Thursday, October 05, 2006

James: epistle of straw?

One of conundrums for protestants over the past 500 years has been the epistle of "James, brother of Jesus, to the twelve tribes in the dispersion." What is James talking about? How do we integrate him with Paul, "who's all about grace and justification by faith not works"? And how do we integrate James into our Luther-Calvin-(Zwingli) evangelical-protestant schema? Do we act with frustration, like Luther, who reportedly declared (fumed) James to be the epistle of straw, and tried to drop it from the New Testament Canon, (along with The Revelation)? Should we just ignore it, as some ministers advise.

Perhaps we should just continue in frustration and pretend that this issue doesn't exist (just don't run a youth group, this can often be a commonly asked question.

Maybe we should look at the wealth of scholarship in Pauline studies over the past 30 years and try and do the same with James. That is what I suggest. I freely confess my ignorance about this epistle; I can barely read it in koine Greek. However, I will endeavour to do a "fresh perspective" on James on this blog ASAP. James has it's own historical, political and cultural context and schema, and I will try to draw that out.

If anyone wants to pay me the $70 to buy the Richard Bauckham commentary on James, that would be appreciated, ha ha. Please stay tuned for more from me and the five exciting chapters of James.

1 comment:

cardboardsword said...

we're currently doing a series on James at St Barnabas, which is really helpful for understanding this sometimes-enigmatic book. I'd recommend downloading these sermons if you can, as they become available (which, given the history of the Barneys sermon webpage and a certain firey event, may take a while if it happens at all).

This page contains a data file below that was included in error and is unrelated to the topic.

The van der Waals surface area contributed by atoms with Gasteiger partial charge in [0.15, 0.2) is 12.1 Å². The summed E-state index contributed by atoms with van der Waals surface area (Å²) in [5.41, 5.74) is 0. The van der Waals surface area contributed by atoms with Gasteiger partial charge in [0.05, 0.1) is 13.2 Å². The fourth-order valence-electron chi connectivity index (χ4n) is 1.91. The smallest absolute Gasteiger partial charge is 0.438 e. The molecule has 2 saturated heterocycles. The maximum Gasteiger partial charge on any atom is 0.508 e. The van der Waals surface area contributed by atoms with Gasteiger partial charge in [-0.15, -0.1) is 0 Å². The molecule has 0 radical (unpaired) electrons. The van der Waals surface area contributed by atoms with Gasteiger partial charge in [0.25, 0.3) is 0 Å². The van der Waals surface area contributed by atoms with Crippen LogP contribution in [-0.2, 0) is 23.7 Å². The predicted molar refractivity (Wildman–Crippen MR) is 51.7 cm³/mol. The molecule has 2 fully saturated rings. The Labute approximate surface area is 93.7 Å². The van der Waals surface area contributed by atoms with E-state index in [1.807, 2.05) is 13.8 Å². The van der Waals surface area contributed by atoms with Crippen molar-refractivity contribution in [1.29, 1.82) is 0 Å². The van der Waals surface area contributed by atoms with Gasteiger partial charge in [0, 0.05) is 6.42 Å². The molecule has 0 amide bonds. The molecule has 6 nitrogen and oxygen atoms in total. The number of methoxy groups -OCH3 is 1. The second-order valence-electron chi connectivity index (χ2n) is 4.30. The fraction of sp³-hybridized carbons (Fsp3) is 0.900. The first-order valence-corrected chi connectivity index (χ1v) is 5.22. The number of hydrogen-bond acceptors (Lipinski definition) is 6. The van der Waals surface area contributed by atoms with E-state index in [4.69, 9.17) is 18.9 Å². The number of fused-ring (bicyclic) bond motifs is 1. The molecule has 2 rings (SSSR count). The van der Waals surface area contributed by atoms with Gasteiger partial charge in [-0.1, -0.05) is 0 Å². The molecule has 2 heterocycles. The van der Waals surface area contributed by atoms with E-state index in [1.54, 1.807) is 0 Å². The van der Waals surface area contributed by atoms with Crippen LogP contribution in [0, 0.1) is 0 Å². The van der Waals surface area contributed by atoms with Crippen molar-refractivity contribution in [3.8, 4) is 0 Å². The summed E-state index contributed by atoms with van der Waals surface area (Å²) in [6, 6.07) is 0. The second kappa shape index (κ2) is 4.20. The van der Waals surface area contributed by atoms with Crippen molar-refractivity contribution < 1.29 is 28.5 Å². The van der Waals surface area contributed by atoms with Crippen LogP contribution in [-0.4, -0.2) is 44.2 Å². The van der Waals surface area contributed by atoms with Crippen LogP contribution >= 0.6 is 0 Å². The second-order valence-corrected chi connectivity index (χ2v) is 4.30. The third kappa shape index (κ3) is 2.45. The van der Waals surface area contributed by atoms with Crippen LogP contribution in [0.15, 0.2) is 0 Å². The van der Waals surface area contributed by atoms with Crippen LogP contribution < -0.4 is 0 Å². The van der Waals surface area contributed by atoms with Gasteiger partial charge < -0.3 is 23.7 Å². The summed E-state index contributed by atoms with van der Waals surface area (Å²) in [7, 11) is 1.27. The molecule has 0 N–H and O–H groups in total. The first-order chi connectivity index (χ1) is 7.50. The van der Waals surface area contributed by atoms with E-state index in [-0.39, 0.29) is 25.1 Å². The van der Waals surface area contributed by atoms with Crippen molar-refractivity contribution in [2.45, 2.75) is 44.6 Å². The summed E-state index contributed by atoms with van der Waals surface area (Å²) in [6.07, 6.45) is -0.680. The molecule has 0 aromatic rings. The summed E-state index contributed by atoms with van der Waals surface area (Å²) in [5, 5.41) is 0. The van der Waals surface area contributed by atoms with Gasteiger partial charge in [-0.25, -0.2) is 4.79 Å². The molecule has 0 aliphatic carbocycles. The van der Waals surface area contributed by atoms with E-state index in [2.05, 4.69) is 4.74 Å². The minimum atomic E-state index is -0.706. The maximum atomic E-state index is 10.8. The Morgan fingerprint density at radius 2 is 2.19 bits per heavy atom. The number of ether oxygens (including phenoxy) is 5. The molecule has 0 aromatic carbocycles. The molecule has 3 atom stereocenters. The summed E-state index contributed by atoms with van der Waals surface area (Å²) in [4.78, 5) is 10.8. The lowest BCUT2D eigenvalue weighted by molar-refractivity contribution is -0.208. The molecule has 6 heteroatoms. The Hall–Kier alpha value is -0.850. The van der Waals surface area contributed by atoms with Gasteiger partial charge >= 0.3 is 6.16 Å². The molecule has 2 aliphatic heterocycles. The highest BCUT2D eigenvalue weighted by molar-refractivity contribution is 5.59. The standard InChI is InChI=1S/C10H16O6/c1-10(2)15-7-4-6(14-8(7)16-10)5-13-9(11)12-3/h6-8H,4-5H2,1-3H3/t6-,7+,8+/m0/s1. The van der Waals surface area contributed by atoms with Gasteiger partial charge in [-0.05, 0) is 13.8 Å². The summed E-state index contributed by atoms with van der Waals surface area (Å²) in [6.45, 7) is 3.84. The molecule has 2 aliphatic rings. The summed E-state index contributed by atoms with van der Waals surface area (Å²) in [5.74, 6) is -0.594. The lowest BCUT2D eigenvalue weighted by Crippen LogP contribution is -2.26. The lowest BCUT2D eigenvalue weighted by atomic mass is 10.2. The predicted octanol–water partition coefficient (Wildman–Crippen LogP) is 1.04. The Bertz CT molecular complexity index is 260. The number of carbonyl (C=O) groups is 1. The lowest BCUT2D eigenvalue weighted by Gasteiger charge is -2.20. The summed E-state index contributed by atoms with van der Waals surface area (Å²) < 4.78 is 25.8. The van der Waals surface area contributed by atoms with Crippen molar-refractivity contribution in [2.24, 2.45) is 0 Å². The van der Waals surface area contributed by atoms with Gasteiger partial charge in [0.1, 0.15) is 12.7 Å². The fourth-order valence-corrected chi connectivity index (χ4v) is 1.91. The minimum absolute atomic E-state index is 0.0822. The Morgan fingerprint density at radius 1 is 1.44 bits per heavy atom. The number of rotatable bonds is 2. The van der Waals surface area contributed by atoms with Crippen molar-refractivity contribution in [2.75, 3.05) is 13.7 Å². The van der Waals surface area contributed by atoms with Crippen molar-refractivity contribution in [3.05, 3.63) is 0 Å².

To give a (very) brief summary, James is very concerned with the practical outworking of salvation and faith. Speaking to the major question about faith and works, it was pointed out to us that there are three types of faith (and I may be paraphrasing):
1. Dead faith
2. Useless faith
3. Faith that works
and that this is in no way inconsistent with the Pauline view of faith and of good works going with salvation (see Ephesians 2:8-10, and note particularly v10). Also, note James 2:22 - it's not an one-or-the-other thing, it's a completion and fulfilment of faith by the works which that faith leads you to do.

The series is still going. But that seems to be the main sticking point with the book, apart from some interesting stuff in chapter 5. Open to conversation.

Good work Matt, it's a good thing to delve into. And I like your new blog.